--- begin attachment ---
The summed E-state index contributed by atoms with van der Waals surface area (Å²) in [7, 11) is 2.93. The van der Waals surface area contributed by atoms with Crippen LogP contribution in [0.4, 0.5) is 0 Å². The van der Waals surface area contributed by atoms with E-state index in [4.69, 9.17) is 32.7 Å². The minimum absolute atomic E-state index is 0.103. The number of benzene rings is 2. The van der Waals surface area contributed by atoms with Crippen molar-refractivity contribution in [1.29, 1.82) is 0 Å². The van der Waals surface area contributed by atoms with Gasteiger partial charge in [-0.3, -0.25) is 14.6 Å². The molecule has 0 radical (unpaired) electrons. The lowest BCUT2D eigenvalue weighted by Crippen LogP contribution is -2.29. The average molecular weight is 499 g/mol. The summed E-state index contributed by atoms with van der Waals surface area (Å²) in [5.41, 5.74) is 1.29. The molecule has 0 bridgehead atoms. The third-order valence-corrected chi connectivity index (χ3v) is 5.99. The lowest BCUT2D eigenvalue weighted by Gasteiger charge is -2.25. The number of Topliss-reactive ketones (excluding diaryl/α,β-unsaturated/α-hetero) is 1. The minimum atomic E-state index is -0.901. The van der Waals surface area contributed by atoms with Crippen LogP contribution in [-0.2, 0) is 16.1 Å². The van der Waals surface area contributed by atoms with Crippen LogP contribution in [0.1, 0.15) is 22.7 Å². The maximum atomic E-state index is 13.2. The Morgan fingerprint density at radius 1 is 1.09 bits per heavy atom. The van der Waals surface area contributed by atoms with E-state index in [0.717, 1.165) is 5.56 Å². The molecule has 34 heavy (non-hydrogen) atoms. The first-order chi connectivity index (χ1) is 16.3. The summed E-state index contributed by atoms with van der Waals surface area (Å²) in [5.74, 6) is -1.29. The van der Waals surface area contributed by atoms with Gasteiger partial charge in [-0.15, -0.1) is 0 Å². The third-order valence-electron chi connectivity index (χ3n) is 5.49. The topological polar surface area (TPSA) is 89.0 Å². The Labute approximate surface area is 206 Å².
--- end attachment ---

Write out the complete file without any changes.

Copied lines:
The summed E-state index contributed by atoms with van der Waals surface area (Å²) in [7, 11) is 2.93. The van der Waals surface area contributed by atoms with Crippen LogP contribution in [0.4, 0.5) is 0 Å². The van der Waals surface area contributed by atoms with E-state index in [4.69, 9.17) is 32.7 Å². The minimum absolute atomic E-state index is 0.103. The number of benzene rings is 2. The van der Waals surface area contributed by atoms with Crippen molar-refractivity contribution in [1.29, 1.82) is 0 Å². The van der Waals surface area contributed by atoms with Gasteiger partial charge in [-0.3, -0.25) is 14.6 Å². The molecule has 0 radical (unpaired) electrons. The lowest BCUT2D eigenvalue weighted by Crippen LogP contribution is -2.29. The average molecular weight is 499 g/mol. The summed E-state index contributed by atoms with van der Waals surface area (Å²) in [5.41, 5.74) is 1.29. The molecule has 0 bridgehead atoms. The third-order valence-corrected chi connectivity index (χ3v) is 5.99. The lowest BCUT2D eigenvalue weighted by Gasteiger charge is -2.25. The number of Topliss-reactive ketones (excluding diaryl/α,β-unsaturated/α-hetero) is 1. The minimum atomic E-state index is -0.901. The van der Waals surface area contributed by atoms with Crippen LogP contribution in [-0.2, 0) is 16.1 Å². The van der Waals surface area contributed by atoms with Crippen LogP contribution in [0.1, 0.15) is 22.7 Å². The maximum atomic E-state index is 13.2. The Morgan fingerprint density at radius 1 is 1.09 bits per heavy atom. The van der Waals surface area contributed by atoms with E-state index in [0.717, 1.165) is 5.56 Å². The molecule has 34 heavy (non-hydrogen) atoms. The first-order chi connectivity index (χ1) is 16.3. The summed E-state index contributed by atoms with van der Waals surface area (Å²) in [5.74, 6) is -1.29. The van der Waals surface area contributed by atoms with Gasteiger partial charge in [-0.15, -0.1) is 0 Å². The third-order valence-electron chi connectivity index (χ3n) is 5.49. The topological polar surface area (TPSA) is 89.0 Å². The Labute approximate surface area is 206 Å².